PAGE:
they came to the door of the high-priest's house. John knew the
high-priest and went in; but Peter at first stayed outside,
until John went out and brought him in. He came in, but did not
dare to go into the room where Jesus stood before the
high-priest Annas. In the court-yard of the house, they had
made a fire of charcoal, and Peter stood among those who were
warming themselves at the fire.
Annas in the inner room asked Jesus about his disciples and
his teaching. Jesus answered him:
"What I have taught has been open in the synagogues and in
the Temple. Why do you ask me? Ask those that heard me; they
know what I said."
Then one of the officers struck Jesus on the mouth, saying
"Is this the way that you answer the high-priest?"
Jesus answered the officer calmly and quietly:
"If I have said anything evil, tell what
the evil is; but if I have spoken the truth, why do you
While Annas and his men were thus showing their hate toward
Jesus, who stood bound and alone among his enemies, Peter was
still in the court-yard warming himself at the fire. A woman,
who was a serving-maid in the house, looked at Peter sharply,
and finally said to him:
"You were one of those men with this Jesus of Nazareth!"
Peter was afraid to tell the truth, and he answered her:
"Woman, I do not know the man; and I do not know what you
are talking about."
And to get away from her, he went out into the porch of the
house. There another woman-servant saw him and said: "This man
was one of those with Jesus!"
And Peter swore with an oath that he did not know Jesus at
all. Soon a man came by, who was of kin to Malchus, whose ear
Peter had cut off. He looked at Peter, and heard him speak, and
"You are surely one of this man's disciples; for your speech
shows that you came from Galilee."
Then Peter began again to curse and to swear, declaring that
he did not know the man.
Just at that moment the loud, shrill
crowing of a cock startled Peter; and at the same time he
saw Jesus, who was being dragged through the hall from Annas
to the council-room of Caiphas, the other high-priest. And
the Lord turned as he was passing and looked at Peter.
Then there flashed into Peter's mind what Jesus had said on
the evening before!
"Before the cock crows to-morrow morning, you will three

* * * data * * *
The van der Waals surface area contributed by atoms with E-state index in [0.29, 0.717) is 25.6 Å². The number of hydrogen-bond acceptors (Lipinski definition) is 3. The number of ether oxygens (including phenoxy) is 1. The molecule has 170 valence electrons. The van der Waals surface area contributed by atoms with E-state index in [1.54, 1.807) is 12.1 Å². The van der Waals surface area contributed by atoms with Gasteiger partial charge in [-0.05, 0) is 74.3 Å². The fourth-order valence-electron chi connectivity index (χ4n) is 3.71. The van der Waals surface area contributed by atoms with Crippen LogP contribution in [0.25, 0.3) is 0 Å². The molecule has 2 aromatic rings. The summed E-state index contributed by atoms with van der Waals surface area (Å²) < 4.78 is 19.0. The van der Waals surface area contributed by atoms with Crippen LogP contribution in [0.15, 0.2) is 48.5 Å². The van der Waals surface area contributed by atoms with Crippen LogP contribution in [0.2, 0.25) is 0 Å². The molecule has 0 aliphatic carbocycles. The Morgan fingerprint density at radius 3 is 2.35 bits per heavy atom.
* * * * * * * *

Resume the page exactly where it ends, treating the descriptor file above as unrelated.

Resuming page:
times deny that you have ever known me."
Then Peter went out of the high-priest's house into the
street; and he wept bitterly because he had denied his
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THE STORY OF THE EMPTY
After Jesus was taken before the high-priest where he was
ridiculed and the people spat upon him, he was taken before the
Roman Governor, Pontius Pilate, who ruled over Judea. He heard
their complaints, but did not find any cause for putting him to
death. But at last he yielded to their demands, although he
declared Jesus was innocent of all wrong.
He heard their complaints
And so Pontius Pilate, the Roman governor, gave command that Jesus should die by the
cross. The Roman soldiers then took Jesus and beat him most
cruelly; and then led him out of the city to the place of
death. This was a place called "Golgotha" in the Jewish
language, "Calvary" in that of the Romans; both words
meaning "The Skull Place."
With the soldiers, went out of the city a great crowd of
people; some of them enemies of Jesus, glad to see him suffer;
others of them friends of Jesus, and the women who had helped
him, now weeping as they saw him, all covered with his blood
and going out to die. But Jesus turned to them and said:
"Daughters of Jerusalem, do not weep for me, but weep for
yourselves and for your children. For the days are coming when
they shall count those happy who have no little ones to be
slain; when they shall wish that the mountain might fall on
them, and the hills might cover them, and hide them from their
They had tried to make Jesus bear his own cross, but soon
found that he was too weak from his sufferings, and could not
carry it. They seized on a man who was coming out of the
country into the city, a man named Simon, and they made him
carry the cross to its place at Calvary.
It was the custom among the Jews to give to men about to die
by the cross some medicine to deaden their feelings, so that they would
not suffer so greatly. They offered this to Jesus, but when
he had tasted it and found what it was, he would not take
it. He knew that he would die, but he wished to have his
mind clear, and to understand what was done and what was
said, even though his sufferings might be greater.
At the place Calvary, they laid the cross down, and
stretched Jesus upon it, and drove nails through his hands and
feet to fasten him to the cross; and then they stood it upright
with Jesus upon it. While the soldiers were doing this dreadful
work, Jesus prayed for them to God, saying: "Father, forgive
them; for they know not what they are doing."
The soldiers also took the clothes that Jesus had worn,
giving to each one a garment. But when they came to his
undergarment, they found that it was woven and had no seams; so
they said, "Let us not tear it, but cast lots for it, to see
who shall have it." So at the foot of the cross the soldiers
threw lots for the garment of Christ.
Two men who had been robbers and had been sentenced to die
by the cross, were led out to die at the same time with Jesus.
One was placed on a cross at his right side, and the other at
his left; and to make Jesus appear as the worst, his cross
stood in the middle. Over the head of Jesus on his cross, they placed, by
Pilate's order, a sign, on which was written:
"This is Jesus of Nazareth,
The King of the Jews."
This was written in three languages; in Hebrew, which was
the language of the Jews; in Latin, the language of the Romans,
and in Greek. Many of the people read this writing; but the